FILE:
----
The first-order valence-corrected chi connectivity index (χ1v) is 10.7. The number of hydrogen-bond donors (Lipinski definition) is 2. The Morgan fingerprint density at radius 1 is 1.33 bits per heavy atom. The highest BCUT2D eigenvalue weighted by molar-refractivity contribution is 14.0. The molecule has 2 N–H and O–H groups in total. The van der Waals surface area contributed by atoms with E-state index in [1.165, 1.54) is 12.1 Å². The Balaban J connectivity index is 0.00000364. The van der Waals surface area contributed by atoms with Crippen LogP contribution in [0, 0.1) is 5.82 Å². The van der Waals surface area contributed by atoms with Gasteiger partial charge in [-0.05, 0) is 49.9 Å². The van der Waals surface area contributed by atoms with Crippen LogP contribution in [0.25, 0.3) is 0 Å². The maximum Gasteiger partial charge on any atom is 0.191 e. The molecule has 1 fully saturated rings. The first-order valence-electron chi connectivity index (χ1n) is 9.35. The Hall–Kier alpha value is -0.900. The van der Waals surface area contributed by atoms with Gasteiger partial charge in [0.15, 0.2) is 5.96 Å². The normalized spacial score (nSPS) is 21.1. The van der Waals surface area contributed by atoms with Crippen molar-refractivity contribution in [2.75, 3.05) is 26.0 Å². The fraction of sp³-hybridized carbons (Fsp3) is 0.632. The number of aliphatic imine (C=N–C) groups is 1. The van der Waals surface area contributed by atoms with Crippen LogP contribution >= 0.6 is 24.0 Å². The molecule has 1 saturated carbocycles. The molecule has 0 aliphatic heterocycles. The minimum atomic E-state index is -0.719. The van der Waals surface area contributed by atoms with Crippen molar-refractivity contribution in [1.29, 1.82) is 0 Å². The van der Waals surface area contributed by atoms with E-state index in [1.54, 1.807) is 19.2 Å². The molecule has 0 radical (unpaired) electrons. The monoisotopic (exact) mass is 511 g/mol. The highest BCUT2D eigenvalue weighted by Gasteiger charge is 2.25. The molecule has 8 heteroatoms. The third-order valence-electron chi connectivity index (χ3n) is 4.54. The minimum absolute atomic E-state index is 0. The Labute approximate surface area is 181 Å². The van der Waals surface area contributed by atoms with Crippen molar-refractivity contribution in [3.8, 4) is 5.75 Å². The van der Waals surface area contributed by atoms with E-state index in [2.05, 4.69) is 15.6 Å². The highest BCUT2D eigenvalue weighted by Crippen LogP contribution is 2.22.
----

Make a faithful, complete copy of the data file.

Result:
The first-order valence-corrected chi connectivity index (χ1v) is 10.7. The number of hydrogen-bond donors (Lipinski definition) is 2. The Morgan fingerprint density at radius 1 is 1.33 bits per heavy atom. The highest BCUT2D eigenvalue weighted by molar-refractivity contribution is 14.0. The molecule has 2 N–H and O–H groups in total. The van der Waals surface area contributed by atoms with E-state index in [1.165, 1.54) is 12.1 Å². The Balaban J connectivity index is 0.00000364. The van der Waals surface area contributed by atoms with Crippen LogP contribution in [0, 0.1) is 5.82 Å². The van der Waals surface area contributed by atoms with Gasteiger partial charge in [-0.05, 0) is 49.9 Å². The van der Waals surface area contributed by atoms with Crippen LogP contribution in [0.25, 0.3) is 0 Å². The maximum Gasteiger partial charge on any atom is 0.191 e. The molecule has 1 fully saturated rings. The first-order valence-electron chi connectivity index (χ1n) is 9.35. The Hall–Kier alpha value is -0.900. The van der Waals surface area contributed by atoms with Gasteiger partial charge in [0.15, 0.2) is 5.96 Å². The normalized spacial score (nSPS) is 21.1. The van der Waals surface area contributed by atoms with Crippen molar-refractivity contribution in [2.75, 3.05) is 26.0 Å². The fraction of sp³-hybridized carbons (Fsp3) is 0.632. The number of aliphatic imine (C=N–C) groups is 1. The van der Waals surface area contributed by atoms with Crippen LogP contribution >= 0.6 is 24.0 Å². The molecule has 1 saturated carbocycles. The molecule has 0 aliphatic heterocycles. The minimum atomic E-state index is -0.719. The van der Waals surface area contributed by atoms with Crippen molar-refractivity contribution in [1.29, 1.82) is 0 Å². The van der Waals surface area contributed by atoms with E-state index in [1.54, 1.807) is 19.2 Å². The molecule has 0 radical (unpaired) electrons. The monoisotopic (exact) mass is 511 g/mol. The highest BCUT2D eigenvalue weighted by Gasteiger charge is 2.25. The molecule has 8 heteroatoms. The third-order valence-electron chi connectivity index (χ3n) is 4.54. The minimum absolute atomic E-state index is 0. The Labute approximate surface area is 181 Å². The van der Waals surface area contributed by atoms with Crippen molar-refractivity contribution in [3.8, 4) is 5.75 Å². The van der Waals surface area contributed by atoms with E-state index in [2.05, 4.69) is 15.6 Å². The highest BCUT2D eigenvalue weighted by Crippen LogP contribution is 2.22.